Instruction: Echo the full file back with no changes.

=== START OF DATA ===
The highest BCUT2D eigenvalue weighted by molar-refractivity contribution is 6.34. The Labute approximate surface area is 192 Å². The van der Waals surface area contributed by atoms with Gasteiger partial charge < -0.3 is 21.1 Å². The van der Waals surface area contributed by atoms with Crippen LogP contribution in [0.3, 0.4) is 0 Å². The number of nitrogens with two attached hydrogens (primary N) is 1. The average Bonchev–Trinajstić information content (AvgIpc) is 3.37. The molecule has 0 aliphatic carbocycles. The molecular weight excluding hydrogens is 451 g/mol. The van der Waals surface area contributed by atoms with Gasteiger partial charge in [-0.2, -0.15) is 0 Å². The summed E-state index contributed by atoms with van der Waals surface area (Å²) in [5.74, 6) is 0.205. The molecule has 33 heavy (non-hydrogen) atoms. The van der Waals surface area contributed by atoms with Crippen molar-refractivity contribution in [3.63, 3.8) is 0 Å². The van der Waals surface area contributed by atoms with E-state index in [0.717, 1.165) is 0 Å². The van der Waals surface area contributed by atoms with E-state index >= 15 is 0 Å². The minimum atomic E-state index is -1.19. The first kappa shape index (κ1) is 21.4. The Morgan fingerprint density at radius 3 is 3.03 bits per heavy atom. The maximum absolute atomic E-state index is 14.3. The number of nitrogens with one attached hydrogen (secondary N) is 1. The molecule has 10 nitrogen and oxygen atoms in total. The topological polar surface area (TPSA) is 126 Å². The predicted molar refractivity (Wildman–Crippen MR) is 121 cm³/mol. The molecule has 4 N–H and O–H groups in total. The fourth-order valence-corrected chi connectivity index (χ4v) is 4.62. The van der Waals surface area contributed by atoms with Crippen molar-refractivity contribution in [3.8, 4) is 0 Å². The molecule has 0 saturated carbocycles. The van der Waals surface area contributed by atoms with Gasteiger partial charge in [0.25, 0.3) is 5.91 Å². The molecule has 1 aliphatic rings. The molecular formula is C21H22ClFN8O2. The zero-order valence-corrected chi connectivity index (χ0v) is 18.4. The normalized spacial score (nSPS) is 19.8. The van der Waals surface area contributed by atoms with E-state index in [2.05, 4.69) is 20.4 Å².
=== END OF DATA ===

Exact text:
The highest BCUT2D eigenvalue weighted by molar-refractivity contribution is 6.34. The Labute approximate surface area is 192 Å². The van der Waals surface area contributed by atoms with Gasteiger partial charge < -0.3 is 21.1 Å². The van der Waals surface area contributed by atoms with Crippen LogP contribution in [0.3, 0.4) is 0 Å². The number of nitrogens with two attached hydrogens (primary N) is 1. The average Bonchev–Trinajstić information content (AvgIpc) is 3.37. The molecule has 0 aliphatic carbocycles. The molecular weight excluding hydrogens is 451 g/mol. The van der Waals surface area contributed by atoms with Gasteiger partial charge in [-0.2, -0.15) is 0 Å². The summed E-state index contributed by atoms with van der Waals surface area (Å²) in [5.74, 6) is 0.205. The molecule has 33 heavy (non-hydrogen) atoms. The van der Waals surface area contributed by atoms with Crippen molar-refractivity contribution in [3.63, 3.8) is 0 Å². The van der Waals surface area contributed by atoms with E-state index in [0.717, 1.165) is 0 Å². The van der Waals surface area contributed by atoms with E-state index >= 15 is 0 Å². The minimum atomic E-state index is -1.19. The first kappa shape index (κ1) is 21.4. The Morgan fingerprint density at radius 3 is 3.03 bits per heavy atom. The maximum absolute atomic E-state index is 14.3. The number of nitrogens with one attached hydrogen (secondary N) is 1. The molecule has 10 nitrogen and oxygen atoms in total. The topological polar surface area (TPSA) is 126 Å². The predicted molar refractivity (Wildman–Crippen MR) is 121 cm³/mol. The molecule has 4 N–H and O–H groups in total. The fourth-order valence-corrected chi connectivity index (χ4v) is 4.62. The van der Waals surface area contributed by atoms with Crippen molar-refractivity contribution in [3.8, 4) is 0 Å². The molecule has 0 saturated carbocycles. The van der Waals surface area contributed by atoms with Gasteiger partial charge in [0.25, 0.3) is 5.91 Å². The molecule has 1 aliphatic rings. The molecular formula is C21H22ClFN8O2. The zero-order valence-corrected chi connectivity index (χ0v) is 18.4. The normalized spacial score (nSPS) is 19.8. The van der Waals surface area contributed by atoms with E-state index in [2.05, 4.69) is 20.4 Å².